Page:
Q: And why did you return?
A: I returned because I wanted to have a stronger relationship with God, and a deeper sense of spirituality.
Q: And did you find that at church?
A: Sometimes. As I say, I was conflicted, and increasingly conflicted, because sometimes I would leave church feeling elated, and sometimes I would leave church feeling very angry and frustrated by the insensitivity to social justice issues that to me are part and parcel of Catholicism, of our faith. On the other hand, that was sort of what was happening on the home front, but my work is in international human rights, so I was in Poland at the height of the Solidarity movement and witnessed the tremendous influence of the Catholic church giving refuge to Solidarity activists, and encouragement, and the tremendous role of the pope in encouraging that movement for freedom. And then I worked in El Salvador and Guatemala, Mexico, all of these places during the 80s when there was so much violence, and when the church again was just this tremendous sanctuary, and where Archbishop Romero, for instance, really led, was the spiritual force behind so much of the movement for freedom. And again, in Korea, South Korea, where the combination of the Catholic church and other Christian churches gave sanctuary, strength to the democracy movement there. And a few years ago, 2003, I went to Liberia. I have to tell you, virtually every country I’ve gone to, the Catholic church is on the cutting edge of social change. Really extraordinary. And I can tell you so many stories about that. But in Liberia, the Catholics account for about 7 percent of that population, and during the 14 year civil war, when Charles Taylor was the dictator, the Catholic church was the only institution that kept schools open and kept hospitals open. And this is in a country that is maybe 70 percent Methodists, and they had a lot of missionaries there, but they weren’t able to keep those institutions open, and the government institutions closed down, but the Catholics kept them open, and so it has just played this enormously important role. And I saw the, you know, I went to the Catholic church program, which was rehabilitating child soldiers, and another Catholic church program, this was so incredibly moving, where they were bringing together people from two communities who had basically slaughtered each another. And that, and the Catholic church there also started their peace and justice program on the Catholic radio station, (which) was really the only voice of opposition throughout the Taylor regime, and the fellow who ran it was a guy called Kofi Woods, he was, because of his work, on those issues, with the Catholic church. He was picked up by the minister of justice and his three thugs during the Doe regime and tortured and left to rot in a prison cell, and then when the Taylor regime came into power…that minister of justice and those three thugs were picked up by Taylor, and thrown into the same prison cell he had been in. And he (Woods) had been freed, and he was a lawyer, and went to visit them, and he said, ‘I’ve come to see if you’ve been mistreated,’ and he said, ‘I will take your case for free,’ because there is no lawyer in the country who would defend them. So he went to defend his own torturers, and that was his sense of faith. So for me, I was witnessing the mighty spirit, and the tremendous capacity of this institution which was so much a part of my history, and my family, and my sense of spirituality and my vision of social justice in the world, and then coming back and hearing bishops who were protecting their turf instead of protecting children and playing three-card monte with the pedophile priests and blaming it on people who are gay. So it was important to me to resolve that.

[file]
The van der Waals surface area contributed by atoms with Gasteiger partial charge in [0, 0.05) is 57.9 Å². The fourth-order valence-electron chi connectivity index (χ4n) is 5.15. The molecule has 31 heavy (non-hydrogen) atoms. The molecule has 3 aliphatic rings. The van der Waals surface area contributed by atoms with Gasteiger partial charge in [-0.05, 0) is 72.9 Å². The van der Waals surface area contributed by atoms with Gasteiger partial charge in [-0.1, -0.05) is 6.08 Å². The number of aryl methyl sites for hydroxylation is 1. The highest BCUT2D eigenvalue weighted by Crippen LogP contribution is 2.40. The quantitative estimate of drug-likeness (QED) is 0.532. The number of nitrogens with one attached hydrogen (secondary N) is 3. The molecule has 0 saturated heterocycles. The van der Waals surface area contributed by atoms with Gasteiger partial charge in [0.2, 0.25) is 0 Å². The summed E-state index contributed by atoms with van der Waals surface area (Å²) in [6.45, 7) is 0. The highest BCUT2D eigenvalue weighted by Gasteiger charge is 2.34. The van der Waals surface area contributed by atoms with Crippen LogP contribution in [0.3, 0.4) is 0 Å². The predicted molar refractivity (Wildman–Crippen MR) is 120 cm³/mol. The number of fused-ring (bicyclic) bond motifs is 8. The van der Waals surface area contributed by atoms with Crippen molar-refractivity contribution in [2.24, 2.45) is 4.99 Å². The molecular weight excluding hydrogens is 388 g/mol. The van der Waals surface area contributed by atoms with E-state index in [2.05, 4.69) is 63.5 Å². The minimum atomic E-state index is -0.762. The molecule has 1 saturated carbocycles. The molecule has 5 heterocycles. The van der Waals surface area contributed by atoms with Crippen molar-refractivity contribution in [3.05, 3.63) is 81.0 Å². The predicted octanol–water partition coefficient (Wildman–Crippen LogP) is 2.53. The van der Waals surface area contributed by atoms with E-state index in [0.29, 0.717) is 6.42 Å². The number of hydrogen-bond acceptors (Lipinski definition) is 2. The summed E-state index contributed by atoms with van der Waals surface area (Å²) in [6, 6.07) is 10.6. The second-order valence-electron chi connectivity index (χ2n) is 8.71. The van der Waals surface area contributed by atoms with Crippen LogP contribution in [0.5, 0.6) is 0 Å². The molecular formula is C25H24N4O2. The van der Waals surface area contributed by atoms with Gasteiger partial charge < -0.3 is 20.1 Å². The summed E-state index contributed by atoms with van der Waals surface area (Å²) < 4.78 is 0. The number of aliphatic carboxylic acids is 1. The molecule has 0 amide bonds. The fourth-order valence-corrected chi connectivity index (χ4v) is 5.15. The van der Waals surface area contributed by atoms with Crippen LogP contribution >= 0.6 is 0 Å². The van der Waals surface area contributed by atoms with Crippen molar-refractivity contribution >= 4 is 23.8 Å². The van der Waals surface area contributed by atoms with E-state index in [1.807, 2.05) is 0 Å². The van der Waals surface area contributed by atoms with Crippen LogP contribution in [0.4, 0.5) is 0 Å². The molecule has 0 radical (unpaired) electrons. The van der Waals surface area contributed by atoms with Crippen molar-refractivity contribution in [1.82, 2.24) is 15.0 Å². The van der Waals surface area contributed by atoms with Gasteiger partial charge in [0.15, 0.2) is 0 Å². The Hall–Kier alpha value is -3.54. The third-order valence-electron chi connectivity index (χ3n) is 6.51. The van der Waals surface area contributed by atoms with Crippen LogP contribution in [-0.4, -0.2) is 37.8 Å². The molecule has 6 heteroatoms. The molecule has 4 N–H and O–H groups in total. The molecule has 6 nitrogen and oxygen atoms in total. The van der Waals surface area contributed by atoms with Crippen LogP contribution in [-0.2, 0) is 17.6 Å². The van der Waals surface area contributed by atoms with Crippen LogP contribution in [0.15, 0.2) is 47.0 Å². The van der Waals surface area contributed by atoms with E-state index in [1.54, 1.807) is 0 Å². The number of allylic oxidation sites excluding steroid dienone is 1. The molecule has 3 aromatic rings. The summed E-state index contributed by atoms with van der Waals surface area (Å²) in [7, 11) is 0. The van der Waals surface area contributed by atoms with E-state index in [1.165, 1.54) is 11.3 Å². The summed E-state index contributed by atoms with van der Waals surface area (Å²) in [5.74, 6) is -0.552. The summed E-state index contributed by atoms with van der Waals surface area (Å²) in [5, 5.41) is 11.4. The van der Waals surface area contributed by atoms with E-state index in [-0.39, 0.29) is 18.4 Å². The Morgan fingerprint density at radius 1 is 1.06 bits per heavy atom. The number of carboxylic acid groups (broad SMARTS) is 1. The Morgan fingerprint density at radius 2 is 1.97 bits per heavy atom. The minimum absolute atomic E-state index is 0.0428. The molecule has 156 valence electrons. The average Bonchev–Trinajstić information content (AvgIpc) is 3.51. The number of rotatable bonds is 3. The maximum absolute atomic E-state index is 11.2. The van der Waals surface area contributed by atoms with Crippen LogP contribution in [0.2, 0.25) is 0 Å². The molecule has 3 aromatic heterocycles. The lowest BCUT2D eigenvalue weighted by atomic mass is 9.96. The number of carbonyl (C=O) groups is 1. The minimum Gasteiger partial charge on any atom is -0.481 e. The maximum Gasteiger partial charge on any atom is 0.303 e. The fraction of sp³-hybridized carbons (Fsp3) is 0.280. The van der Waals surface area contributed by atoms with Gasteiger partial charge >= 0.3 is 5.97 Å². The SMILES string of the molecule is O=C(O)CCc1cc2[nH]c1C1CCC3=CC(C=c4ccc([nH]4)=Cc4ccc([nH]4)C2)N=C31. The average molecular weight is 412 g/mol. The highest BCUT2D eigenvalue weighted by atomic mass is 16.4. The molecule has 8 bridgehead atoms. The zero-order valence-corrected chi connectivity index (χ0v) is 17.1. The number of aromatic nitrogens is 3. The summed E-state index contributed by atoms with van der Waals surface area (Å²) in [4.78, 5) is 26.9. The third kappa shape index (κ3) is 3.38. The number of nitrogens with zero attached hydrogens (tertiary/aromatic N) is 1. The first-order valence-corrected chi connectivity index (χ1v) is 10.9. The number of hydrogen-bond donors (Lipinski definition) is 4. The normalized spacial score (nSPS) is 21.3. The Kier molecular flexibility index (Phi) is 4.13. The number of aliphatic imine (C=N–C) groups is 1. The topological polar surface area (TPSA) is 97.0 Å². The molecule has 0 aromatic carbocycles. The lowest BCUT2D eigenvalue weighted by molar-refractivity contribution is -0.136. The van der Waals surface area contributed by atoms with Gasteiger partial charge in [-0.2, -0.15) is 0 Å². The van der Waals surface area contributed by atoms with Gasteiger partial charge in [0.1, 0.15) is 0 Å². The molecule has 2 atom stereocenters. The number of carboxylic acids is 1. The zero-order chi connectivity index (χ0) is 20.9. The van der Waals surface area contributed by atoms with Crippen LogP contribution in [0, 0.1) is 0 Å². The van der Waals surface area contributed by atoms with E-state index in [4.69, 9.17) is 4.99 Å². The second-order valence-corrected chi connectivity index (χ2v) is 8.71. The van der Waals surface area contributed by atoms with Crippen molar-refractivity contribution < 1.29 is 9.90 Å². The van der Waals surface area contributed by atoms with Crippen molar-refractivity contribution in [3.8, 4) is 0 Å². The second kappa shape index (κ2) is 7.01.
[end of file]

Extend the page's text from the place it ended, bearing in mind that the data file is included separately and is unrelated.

Q: So when the sex abuse crisis exploded, were you surprised?
A: I guess I wasn’t so surprised that it was going on, because I think so many of us knew, or had heard stories, or had friends who that had happened to. The thing that was surprising to me in the sex abuse scandal was not that children were being abused by priests, but that the bishops were protecting them, and that the bishops were refusing to take responsibility for their own failure to protect. I think that was surprising and enormously disappointing and disturbing. But the thing that I came to realize in writing this book is that the church is not the candles and the robes and the beautiful cathedrals, and it’s not the bishops and what they do or don’t do, or the proclamations that come down from the Vatican on occasion, but it’s all of us. That’s the meaning of Catholicism — universal — and there are a billion Catholics. So it’s the community, a Catholicism based on the idea that we should love God and we should love one another. So, as Robert Drinan in this book pointed out, the pope apologized for 92 things that the Catholic church had done wrong, and he (Drinan) said, ‘These are fallible people and I expect them to do fallible things in the future as well.’ And so I think that that is a source of comfort for me, to view it sort of in that way, that we’re all fallible, and we’ll all make mistakes, but that this is an important institution to be part of.
Q: Did you ever toy with leaving the church?
A: No. Not precisely. There was a time, as I said, in between high school and when I got married, I guess, where it just wasn’t very central to my life, the church itself. But I was still always praying. So it was not, there wasn’t a time when I said, OK, I’m not going to be Catholic anymore. I think that’s a very, very, very difficult thing to do.